The family of the 70-year-old Coptic woman Suad Thabet, who had been stripped naked and beaten by a Salafi mob in May 2016, announced that it will no longer talk to or appear in the media, and that its defence team was taking the necessary legal proceedings to reopen investigations in the case after it was dismissed by the prosecution some two weeks ago. In a statement issued this morning, the family said they had already made enough effort to make their voice heard to the public and to President Sisi himself, and thanked all those who supported them during their dilemma, and urged for continued support.
Ms Thabet had been attacked last May at her home in the village of al-Karm in Minya, some 250km south of Cairo, in the wake of a rumour that her 30-year-old son, Ashraf Attiya, was having an affair with a Muslim woman from the village. It is taboo for a Christian man to liaise with a Muslim woman. The rumour led to an attack against the village Copts during which seven Coptic-owned houses were destroyed, and at the end of which Ms Thabet was dragged out of her home, stripped and beaten. The Muslim woman’s husband, Nazeer Ishaq, led the attack against Ms Thabet and her husband after their son fled the village. [http://en.wataninet.com/coptic-affairs-coptic-affairs/sectarian/pope-tawadros-rule-of-law-must-prevail/16531/]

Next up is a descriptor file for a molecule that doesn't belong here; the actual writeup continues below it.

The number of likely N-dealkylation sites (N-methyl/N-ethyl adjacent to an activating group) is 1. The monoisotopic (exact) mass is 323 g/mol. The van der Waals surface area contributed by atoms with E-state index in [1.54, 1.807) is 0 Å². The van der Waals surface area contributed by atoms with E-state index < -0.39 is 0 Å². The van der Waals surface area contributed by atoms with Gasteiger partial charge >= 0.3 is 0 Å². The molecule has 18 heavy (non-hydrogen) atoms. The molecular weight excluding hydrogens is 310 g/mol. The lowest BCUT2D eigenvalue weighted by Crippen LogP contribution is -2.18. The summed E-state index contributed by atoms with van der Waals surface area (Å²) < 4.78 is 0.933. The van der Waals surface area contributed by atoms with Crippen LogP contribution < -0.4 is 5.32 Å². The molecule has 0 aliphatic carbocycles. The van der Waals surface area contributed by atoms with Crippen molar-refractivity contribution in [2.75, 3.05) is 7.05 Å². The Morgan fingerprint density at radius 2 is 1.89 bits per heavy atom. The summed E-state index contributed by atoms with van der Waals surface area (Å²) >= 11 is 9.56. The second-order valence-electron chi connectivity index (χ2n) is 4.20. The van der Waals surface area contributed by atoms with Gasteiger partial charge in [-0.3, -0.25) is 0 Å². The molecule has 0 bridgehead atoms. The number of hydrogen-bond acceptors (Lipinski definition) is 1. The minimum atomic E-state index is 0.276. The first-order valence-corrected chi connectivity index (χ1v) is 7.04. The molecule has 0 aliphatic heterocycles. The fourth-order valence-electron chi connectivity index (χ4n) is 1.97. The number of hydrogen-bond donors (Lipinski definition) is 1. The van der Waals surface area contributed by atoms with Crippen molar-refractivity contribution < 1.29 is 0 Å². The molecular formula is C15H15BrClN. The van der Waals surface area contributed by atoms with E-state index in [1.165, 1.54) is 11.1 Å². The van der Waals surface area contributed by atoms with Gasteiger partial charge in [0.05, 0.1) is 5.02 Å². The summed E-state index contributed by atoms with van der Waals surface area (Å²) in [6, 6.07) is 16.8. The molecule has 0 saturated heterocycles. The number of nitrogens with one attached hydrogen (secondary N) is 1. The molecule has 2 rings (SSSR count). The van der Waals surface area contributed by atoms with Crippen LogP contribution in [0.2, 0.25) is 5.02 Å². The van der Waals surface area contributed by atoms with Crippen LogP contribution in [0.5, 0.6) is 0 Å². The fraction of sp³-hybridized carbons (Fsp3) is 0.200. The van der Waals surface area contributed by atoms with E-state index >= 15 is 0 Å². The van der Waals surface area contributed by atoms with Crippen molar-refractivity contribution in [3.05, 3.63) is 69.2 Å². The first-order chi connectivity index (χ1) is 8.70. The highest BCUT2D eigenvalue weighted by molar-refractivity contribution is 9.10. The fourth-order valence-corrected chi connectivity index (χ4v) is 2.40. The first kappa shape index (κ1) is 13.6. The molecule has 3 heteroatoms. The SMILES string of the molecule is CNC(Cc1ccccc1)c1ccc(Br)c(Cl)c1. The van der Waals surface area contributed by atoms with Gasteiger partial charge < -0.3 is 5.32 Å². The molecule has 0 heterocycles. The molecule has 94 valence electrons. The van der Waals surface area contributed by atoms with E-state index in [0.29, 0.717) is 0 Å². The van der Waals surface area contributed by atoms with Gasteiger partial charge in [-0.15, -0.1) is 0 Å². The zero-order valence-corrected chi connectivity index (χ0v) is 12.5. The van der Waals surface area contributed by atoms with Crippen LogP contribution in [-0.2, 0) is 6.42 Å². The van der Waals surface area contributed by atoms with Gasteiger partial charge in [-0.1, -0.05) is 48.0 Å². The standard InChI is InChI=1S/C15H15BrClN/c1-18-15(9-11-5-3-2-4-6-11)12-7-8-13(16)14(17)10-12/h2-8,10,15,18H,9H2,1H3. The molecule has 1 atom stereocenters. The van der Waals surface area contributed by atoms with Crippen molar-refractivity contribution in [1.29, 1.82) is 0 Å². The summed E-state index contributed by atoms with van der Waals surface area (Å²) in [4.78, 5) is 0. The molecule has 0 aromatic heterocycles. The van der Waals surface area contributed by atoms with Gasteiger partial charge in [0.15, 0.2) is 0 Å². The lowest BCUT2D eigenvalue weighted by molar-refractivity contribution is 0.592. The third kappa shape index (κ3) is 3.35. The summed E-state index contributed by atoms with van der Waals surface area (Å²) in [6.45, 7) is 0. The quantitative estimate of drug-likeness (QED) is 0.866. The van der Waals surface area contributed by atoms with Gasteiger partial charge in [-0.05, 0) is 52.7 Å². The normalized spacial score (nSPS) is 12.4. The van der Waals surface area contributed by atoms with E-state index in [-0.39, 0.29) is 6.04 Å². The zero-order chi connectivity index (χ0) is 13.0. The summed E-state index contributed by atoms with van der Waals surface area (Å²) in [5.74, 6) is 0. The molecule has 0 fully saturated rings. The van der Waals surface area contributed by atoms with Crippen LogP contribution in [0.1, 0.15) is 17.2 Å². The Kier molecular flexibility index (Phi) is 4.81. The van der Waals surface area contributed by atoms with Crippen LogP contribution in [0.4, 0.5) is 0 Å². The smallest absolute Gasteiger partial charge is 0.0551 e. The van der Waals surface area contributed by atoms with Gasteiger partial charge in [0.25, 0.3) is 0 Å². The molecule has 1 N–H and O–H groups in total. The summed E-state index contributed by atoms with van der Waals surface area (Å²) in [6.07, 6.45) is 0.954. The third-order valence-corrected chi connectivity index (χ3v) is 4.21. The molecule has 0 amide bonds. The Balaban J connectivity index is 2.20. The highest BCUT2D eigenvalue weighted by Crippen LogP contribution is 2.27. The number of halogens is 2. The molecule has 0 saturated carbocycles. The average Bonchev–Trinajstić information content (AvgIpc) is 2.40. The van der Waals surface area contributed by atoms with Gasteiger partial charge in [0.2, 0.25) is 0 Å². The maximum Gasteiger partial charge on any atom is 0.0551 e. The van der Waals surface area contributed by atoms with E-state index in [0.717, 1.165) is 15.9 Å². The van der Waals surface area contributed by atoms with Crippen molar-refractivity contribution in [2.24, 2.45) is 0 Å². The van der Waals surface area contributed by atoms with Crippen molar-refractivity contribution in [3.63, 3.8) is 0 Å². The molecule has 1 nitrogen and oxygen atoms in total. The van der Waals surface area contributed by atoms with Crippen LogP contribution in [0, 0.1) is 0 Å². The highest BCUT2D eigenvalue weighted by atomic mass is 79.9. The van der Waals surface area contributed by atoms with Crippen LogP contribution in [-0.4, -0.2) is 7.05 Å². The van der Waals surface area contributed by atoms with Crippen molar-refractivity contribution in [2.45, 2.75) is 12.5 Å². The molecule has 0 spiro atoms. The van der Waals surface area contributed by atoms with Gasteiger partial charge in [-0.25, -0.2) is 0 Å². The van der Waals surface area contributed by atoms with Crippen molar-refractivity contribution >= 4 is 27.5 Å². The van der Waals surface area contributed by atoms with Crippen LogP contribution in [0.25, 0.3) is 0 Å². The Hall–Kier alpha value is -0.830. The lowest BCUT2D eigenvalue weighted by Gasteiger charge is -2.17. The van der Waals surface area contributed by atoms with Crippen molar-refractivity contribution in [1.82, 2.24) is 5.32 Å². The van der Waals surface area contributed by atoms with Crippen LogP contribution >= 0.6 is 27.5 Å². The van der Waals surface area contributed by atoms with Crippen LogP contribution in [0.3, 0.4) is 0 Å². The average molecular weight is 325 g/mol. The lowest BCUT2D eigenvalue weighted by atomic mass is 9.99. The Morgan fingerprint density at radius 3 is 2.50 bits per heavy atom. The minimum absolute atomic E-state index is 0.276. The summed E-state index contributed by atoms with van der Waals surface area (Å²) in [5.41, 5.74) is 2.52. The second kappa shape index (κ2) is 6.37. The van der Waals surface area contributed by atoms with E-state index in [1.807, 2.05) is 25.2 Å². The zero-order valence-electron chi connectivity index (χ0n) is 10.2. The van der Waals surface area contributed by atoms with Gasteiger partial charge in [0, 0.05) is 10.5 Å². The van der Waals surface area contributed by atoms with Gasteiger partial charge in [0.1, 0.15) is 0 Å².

The May 2016 incident gave rise to four legal cases. The first concerned the stripping and beating incident in which Nazeer Ishaq was the main defendant. The second concerned the burning of the seven Coptic-owned houses during the mob attack last May; 25 villagers are charged with arson. The third concerned a demand for EGP1 million in compensation demanded by Ishaq from Ashraf Attiya, Ms Thabet’s son, for the moral damages caused to his family and reputation because of Attiya’s ‘adulterous relation’ with Ishaq’s wife—he later divorced her. The fourth legal case is against two detectives form Abu-Qurqas police station who had at one point changed Ms Thabet’s testimony, but the matter was directly spotted and legal proceedings were taken against them by the prosecution.
On 14 January, Minya prosecution dismissed the case because of insufficient evidence, owing to the fact that several witnesses had gone back on their testimonies. According to Ihab Ramzy, the lawyer who represents Ms Thabet, the witnesses changed their testimonies under pressure and threats from the Salafis in the village, among whom is Ishaq.
The statement issued this morning by Ms Thabet’s family said that persisting in accusing their son Ashraf of having an illicit affair with the wife of the main suspect, Nazeer Ishaq, was in itself a means of pressuring Ms Thabet and the village’s Copts into conciliating with their assaulters.
25 January 2016